Appeal, No. 165, Jan. T., 1961, from decree of Orphans' Court of Montgomery County, No. 58038, in re estate of Alfred K. Althouse, deceased. Decree reversed.
George Scott Stewart, III, WITH HIM John Morgan Davis, Paul A. Davis, 4th, and Davis, Bellis & Kolsby, and Smillie, Bean, Davis & Tredinnick, for appellant.
M. Paul Smith, with him Walter Y. Howson, Richard L. Grossman, and Truscott, Kline, O'Neill & Howson, and Smith, Cahall & Aker, for appellees.
Before Jones, C.j., Bell, Musmanno, Jones, Cohen, Bok and Eagen, JJ.
OPINION BY MR. JUSTICE BELL.
The net assets of Althouse's Estate increased in value approximately $200,000 between the time when the maximum marital deduction was determined and the date of distribution of assets to the marital deduction trust. The principal question involved is whether the testator made a gift in a dollar amount in the nature of a pecuniary gift equal to his maximum marital deduction, in which case it would not share in the increased value of the assets of the estate during its administration, or whether he made a fractional share gift, in which case it would share in such increased value. This is a case of first impression in our Court. A subsidiary question concerns the proper disposition of the testator's non-residential real estate.
Alfred K. Althouse died on November 5, 1955, leaving a will dated May 16, 1955. He was survived by his widow, who has since remarried, by his son, Alfred K. Althouse, Jr., the appellant, and by two daughters. Letters Testamentary were granted to Fidelity-Philadelphia Trust Company and his widow. The executors were also named as trustees of the trusts created by the will.
The Fifth paragraph of testator's will reads, in part, as follows: "Fifth: So much of my estate,*fn1 of whatever nature and wherever situate, together with other property included in my adjusted gross estate qualifying for the marital deduction which passes or has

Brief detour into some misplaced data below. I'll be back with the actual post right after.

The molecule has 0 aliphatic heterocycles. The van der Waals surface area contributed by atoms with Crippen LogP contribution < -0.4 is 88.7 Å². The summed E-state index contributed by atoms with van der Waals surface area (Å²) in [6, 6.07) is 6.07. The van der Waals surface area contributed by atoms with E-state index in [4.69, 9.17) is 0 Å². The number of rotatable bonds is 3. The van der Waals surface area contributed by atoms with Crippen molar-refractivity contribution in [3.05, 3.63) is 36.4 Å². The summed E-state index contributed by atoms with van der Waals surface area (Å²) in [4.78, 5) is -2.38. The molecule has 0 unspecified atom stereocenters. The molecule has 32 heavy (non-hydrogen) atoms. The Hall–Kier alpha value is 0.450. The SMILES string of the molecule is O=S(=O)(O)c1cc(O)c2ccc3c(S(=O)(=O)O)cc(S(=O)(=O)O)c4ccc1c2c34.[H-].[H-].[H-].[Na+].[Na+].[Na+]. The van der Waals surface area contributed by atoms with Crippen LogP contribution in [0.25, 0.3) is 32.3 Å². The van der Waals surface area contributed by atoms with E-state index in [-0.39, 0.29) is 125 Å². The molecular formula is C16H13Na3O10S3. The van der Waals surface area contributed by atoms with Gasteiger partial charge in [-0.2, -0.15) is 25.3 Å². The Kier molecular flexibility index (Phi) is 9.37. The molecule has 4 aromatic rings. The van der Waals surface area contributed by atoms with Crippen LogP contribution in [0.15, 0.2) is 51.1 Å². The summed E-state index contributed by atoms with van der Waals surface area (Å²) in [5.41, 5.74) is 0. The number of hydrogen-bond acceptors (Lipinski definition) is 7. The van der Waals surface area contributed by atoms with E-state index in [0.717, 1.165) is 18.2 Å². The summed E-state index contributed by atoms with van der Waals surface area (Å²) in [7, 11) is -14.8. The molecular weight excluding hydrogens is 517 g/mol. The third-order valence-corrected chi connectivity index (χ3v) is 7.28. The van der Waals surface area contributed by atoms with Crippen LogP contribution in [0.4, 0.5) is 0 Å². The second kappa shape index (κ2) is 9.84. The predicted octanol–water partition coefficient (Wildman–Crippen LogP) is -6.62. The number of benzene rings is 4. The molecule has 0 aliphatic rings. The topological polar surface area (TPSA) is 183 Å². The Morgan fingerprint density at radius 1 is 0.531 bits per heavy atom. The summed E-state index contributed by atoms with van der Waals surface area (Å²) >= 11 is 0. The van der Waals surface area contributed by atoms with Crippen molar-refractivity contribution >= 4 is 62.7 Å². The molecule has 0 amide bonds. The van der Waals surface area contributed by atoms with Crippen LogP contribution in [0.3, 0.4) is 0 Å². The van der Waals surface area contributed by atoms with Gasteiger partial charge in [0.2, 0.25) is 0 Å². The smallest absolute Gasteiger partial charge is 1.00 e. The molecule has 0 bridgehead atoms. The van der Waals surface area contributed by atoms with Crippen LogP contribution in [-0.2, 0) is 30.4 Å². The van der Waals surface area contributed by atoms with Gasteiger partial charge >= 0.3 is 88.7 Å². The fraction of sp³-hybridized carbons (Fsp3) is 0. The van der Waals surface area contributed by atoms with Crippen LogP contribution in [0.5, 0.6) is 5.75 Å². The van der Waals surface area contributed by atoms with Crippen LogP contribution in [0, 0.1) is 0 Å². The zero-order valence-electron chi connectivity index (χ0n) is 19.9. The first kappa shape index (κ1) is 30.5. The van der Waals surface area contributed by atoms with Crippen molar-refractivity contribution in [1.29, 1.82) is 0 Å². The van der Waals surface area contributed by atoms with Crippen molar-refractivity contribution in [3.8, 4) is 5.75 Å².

passed from me to my wife,... shall equal the maximum marital deduction as provided in Section 2056 of the Internal Revenue Code, or such other corresponding provision as may be in effect at the time of my death, I give, devise and bequeath to my trustees hereinafter named, in a separate trust known as Trust A.... [Subparagraphs a and b of the Fifth paragraph, although not contained in the record as they should have been, provide that the income from Trust A is to be paid to testator's wife for life and she is given a general power to appoint the principal by will, and in default of such appointment the principal is to be added to and become a part of the trust for testator's children known as Trust B, which is set up in the Sixth paragraph of his will.]
"(c) It is my intention that this Trust A shall qualify under the marital deduction provisions of Section 2056 of the Internal Revenue Code, or such corresponding provision as may be in effect at the time of my death, and any provisions in this Trust A which might prevent the attainment of that objective shall be reconciled or ignored."
Paragraph Sixth reads, in part, as follows: "Sixth: All the rest, residue and remainder of my estate not hereinbefore provided for, I give, devise and bequeath to my trustees hereinafter named, in a separate trust to be known as Trust B*fn2...."
The matter came before the lower Court on exceptions to the Executor's schedule of distribution which construed the fifth paragraph as creating a fractional share gift and distributed to the marital trust approximately 5/9 of the appreciation in assets of the estate and also an undivided 5/9 interest in testator's non-residential real estate. Appellant, who is testator's
son, contended that the entire appreciation of assets and all the non-residential real estate should be distributed to the residuary estate. From the decree of the lower Court which dismissed his exceptions and confirmed the schedule of distribution, Alfred K. Althouse, Jr. took this appeal.
Before analyzing the aforesaid paragraphs of the will, it is well to consider the test which must be applied. We said in Cannistra Estate, 384 Pa. 605, 121 A.2d 157: "No rule regarding wills is more settled than the great General Rule that the testator's intent, if it is not unlawful, must prevail.... Moreover, 'The testator's intention must be ascertained from the language and scheme of his will [and the attendant circumstances]: "it is not what the Court thinks he might or would have said in the existing circumstances, or even what the Court thinks he ...